In 1974, a group of Washington farmers, gardeners, and concerned citizens formed one of the nation’s first organized efforts for sustainable agriculture.
It was in the midst of a burgeoning back-to-the-land movement, and not long after the founding of Earth Day. The time was ripe for Washington, its farmers, consumers, and researchers to change agriculture.
On his way home from a Spokane conference on “Agriculture for a Small Planet,” author and activist Wendell Berry started a letter that would catalyze the movement. He praised the thoughtful and knowledgeable group who had organized the event, and wondered if they might work together to shape “a coherent … » More …
As seniors at Lewis and Clark High School, Eric Brandon ’12 and Nick Linton ’13 often skipped lunch to create plans for a zero carbon emission housing development.
“Our friends would come and ask if we were ready to go to lunch, and we’d say just 10 more minutes, or 15 more minutes” Brandon says, replaying the conversations. Linton interjects with his own reenactment, “We have to finish this last little façade.”
In 2008 Brandon and Linton entered their proposed sustainable housing development, called Green Ridge, in Washington State University’s inaugural Imagine Tomorrow competition. The competition brings students together in interdisciplinary teams to address energy … » More …
Somewhere along the Norwegian-Swedish border in the 1920s, Eric Zakarison’s grandfather and his family decided it was time to leave.
“They literally put on their packs, with everything they owned on their backs, skied down to the fjord, got on a boat, and came to Minnesota,” says Zakarison. After farming there for three or four years, they picked up and moved again, to the Havre/Chinook Hi-Line area of Montana.
Tired of northern Montana, Eric’s aunt ran away. She married a wealthy railroad man and they bought land north of Pullman. She invited the rest of the family to come further west, which they did, settling … » More …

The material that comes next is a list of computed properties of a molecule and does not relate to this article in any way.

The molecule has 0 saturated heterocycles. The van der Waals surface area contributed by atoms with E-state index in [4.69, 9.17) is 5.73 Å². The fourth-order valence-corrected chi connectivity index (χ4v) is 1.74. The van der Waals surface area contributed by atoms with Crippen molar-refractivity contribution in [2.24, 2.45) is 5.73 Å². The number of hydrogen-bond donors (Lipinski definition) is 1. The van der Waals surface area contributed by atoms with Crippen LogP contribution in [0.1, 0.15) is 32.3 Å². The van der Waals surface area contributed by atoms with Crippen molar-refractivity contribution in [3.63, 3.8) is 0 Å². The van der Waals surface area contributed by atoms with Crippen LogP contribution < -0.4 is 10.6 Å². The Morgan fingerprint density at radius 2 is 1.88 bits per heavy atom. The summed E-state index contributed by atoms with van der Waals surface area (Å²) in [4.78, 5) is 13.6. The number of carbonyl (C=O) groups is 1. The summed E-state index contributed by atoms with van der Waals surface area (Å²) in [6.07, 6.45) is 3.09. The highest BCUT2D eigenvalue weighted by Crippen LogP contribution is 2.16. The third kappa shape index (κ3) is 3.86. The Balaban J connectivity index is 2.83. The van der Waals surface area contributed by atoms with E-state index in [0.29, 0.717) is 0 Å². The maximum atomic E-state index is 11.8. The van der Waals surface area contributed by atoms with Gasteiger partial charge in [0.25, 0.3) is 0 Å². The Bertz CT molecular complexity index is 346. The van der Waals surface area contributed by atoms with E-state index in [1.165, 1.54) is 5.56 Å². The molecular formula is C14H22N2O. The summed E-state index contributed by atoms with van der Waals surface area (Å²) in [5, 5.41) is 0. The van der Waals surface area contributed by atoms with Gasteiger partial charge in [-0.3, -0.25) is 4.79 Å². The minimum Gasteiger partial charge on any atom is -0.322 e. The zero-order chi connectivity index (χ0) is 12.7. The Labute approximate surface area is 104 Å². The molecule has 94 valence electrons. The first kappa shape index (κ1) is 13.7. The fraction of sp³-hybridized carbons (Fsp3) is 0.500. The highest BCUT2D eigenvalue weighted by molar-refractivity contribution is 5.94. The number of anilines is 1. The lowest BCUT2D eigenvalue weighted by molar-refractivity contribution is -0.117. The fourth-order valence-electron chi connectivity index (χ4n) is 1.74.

One fuzzy old photograph of construction in downtown Pullman shows images of early days in the city: men laying a foundation by hand, a horse-drawn carriage on the street, a bicycle leaning on a post in the foreground. The photo has no date, but that bike, like a relic dropped by a time traveler, looks remarkably modern.
You won’t see a horse-drawn anything on Pullman’s streets now, except in parades, but you still see bikes among the buses, pedestrians, and a lot of cars.
Bridgette Brady, director of Washington State University’s Transportation and Parking Services, envisions bike use on campus increasing over the next … » More …
In 2001, Carol Miles certified WSU’s first piece of organic land, a three-acre parcel at the WSU Vancouver Research and Extension Unit. It was a landmark moment, leading the way for organically managed land at all of WSU’s research facilities.
But one thing kept nagging her: the plastic.
In the absence of conventional herbicides, weed control was her number one issue, and laying down a layer of plastic took care of the problem handily. But it’s nonrenewable and not recycled.
Diane Szukovathy from Jello Mold Farm in Washington state’s Skagit Valley puts together a bouquet of locally-grown flowers and offers tips to gardeners on building their own bouquet of blooms. Diane and her husband Dennis Westphall grow cut flowers. They have teamed up with Washington State University researchers Bev Gerdeman and Lynell Tanigoshi to build a community of local, seasonal flower growers in the Pacific Northwest. The growers sell at markets, directly to farmers, florists, grocery stores, and local businesses. Read more in “Business is Blooming.”
Watch Reid Schilperoort ’10, Brian Boler ’09 and the rest of the EcoWell team share the EcoWell story in their own words. (Video courtesy EcoWell)
Read about EcoWell and its founders in “Digging the new EcoWell.”
Students and faculty develop a mighty thirst after working out at WSU’s Student Recreation Center, and now they have a new, healthy, and environmentally friendly option to quench it.
The EcoWell vending machine’s slick iPhone-like touchscreen lets users choose their water (purified, carbonated, or hot), add any percentage and mix of juices, and include energy supplements if desired. But thirsty patrons better have their own bottles. An EcoWell machine only dispenses drinks, not disposable containers.
EcoWell grew from the minds and efforts of Reid Schilperoort ’10, Brian Boler ’09, and Andy Whitaker ’09, now at MIT graduate school, when they were students in the … » More …